head-long separation of their souls." And then would come in one deafening chorus of everlasting humanity "But I'll be true to my love, if my love'll be true to me."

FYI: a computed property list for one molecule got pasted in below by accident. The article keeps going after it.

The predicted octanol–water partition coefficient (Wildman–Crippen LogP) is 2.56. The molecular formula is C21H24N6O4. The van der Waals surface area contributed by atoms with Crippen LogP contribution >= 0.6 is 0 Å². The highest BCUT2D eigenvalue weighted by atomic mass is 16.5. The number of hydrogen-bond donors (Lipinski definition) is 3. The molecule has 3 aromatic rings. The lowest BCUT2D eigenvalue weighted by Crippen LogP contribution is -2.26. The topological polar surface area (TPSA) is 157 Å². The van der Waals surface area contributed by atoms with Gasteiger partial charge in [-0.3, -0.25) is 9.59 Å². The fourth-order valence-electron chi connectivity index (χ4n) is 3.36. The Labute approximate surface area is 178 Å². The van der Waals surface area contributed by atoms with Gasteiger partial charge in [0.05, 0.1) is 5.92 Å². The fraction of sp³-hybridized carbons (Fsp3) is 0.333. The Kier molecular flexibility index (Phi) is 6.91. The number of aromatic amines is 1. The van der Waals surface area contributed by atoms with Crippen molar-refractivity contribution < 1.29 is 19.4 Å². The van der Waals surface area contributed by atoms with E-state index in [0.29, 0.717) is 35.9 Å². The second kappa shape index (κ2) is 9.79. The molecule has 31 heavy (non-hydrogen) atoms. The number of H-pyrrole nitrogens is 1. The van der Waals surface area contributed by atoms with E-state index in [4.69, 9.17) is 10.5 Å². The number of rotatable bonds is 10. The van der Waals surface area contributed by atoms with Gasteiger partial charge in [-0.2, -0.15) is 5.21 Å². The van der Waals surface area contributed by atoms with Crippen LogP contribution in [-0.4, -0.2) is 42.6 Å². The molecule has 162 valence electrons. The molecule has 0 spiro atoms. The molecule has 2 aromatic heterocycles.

In the records of the first majestic and yet fantastic developments of the foundation of St. Francis of Assisi is an account of a certain Blessed Brother Giles. I have forgotten most of it, but I remember one fact: that certain students of theology came to ask him whether he believed in free will, and, if so, how he could reconcile it with necessity. On hearing the question St. Francis's follower reflected a little while and then seized a fiddle and began capering and dancing about the garden, playing a wild tune and generally expressing a violent and invigorating indifference. The tune is not recorded, but it is the eternal chorus of mankind, that modifies all the arts and mocks all the individualisms, like the laughter and thunder of some distant sea.